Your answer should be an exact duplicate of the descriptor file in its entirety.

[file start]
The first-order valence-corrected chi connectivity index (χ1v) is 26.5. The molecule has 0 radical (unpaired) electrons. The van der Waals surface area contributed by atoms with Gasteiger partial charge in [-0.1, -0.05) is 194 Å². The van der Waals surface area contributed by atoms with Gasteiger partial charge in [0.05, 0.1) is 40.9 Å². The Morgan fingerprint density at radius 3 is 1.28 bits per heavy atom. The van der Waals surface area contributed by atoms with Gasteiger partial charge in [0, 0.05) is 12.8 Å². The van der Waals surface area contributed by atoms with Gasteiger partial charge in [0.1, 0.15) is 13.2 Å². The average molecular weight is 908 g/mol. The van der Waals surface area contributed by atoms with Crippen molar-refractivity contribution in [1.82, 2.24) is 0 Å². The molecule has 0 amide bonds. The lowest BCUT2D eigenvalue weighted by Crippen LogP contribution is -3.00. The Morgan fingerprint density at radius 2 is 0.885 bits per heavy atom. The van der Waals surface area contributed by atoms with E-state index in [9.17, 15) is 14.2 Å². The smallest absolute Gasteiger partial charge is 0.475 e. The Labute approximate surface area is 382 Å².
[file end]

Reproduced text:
The first-order valence-corrected chi connectivity index (χ1v) is 26.5. The molecule has 0 radical (unpaired) electrons. The van der Waals surface area contributed by atoms with Gasteiger partial charge in [-0.1, -0.05) is 194 Å². The van der Waals surface area contributed by atoms with Gasteiger partial charge in [0.05, 0.1) is 40.9 Å². The Morgan fingerprint density at radius 3 is 1.28 bits per heavy atom. The van der Waals surface area contributed by atoms with Gasteiger partial charge in [0, 0.05) is 12.8 Å². The van der Waals surface area contributed by atoms with Gasteiger partial charge in [0.1, 0.15) is 13.2 Å². The average molecular weight is 908 g/mol. The van der Waals surface area contributed by atoms with Crippen molar-refractivity contribution in [1.82, 2.24) is 0 Å². The molecule has 0 amide bonds. The lowest BCUT2D eigenvalue weighted by Crippen LogP contribution is -3.00. The Morgan fingerprint density at radius 2 is 0.885 bits per heavy atom. The van der Waals surface area contributed by atoms with E-state index in [9.17, 15) is 14.2 Å². The smallest absolute Gasteiger partial charge is 0.475 e. The Labute approximate surface area is 382 Å².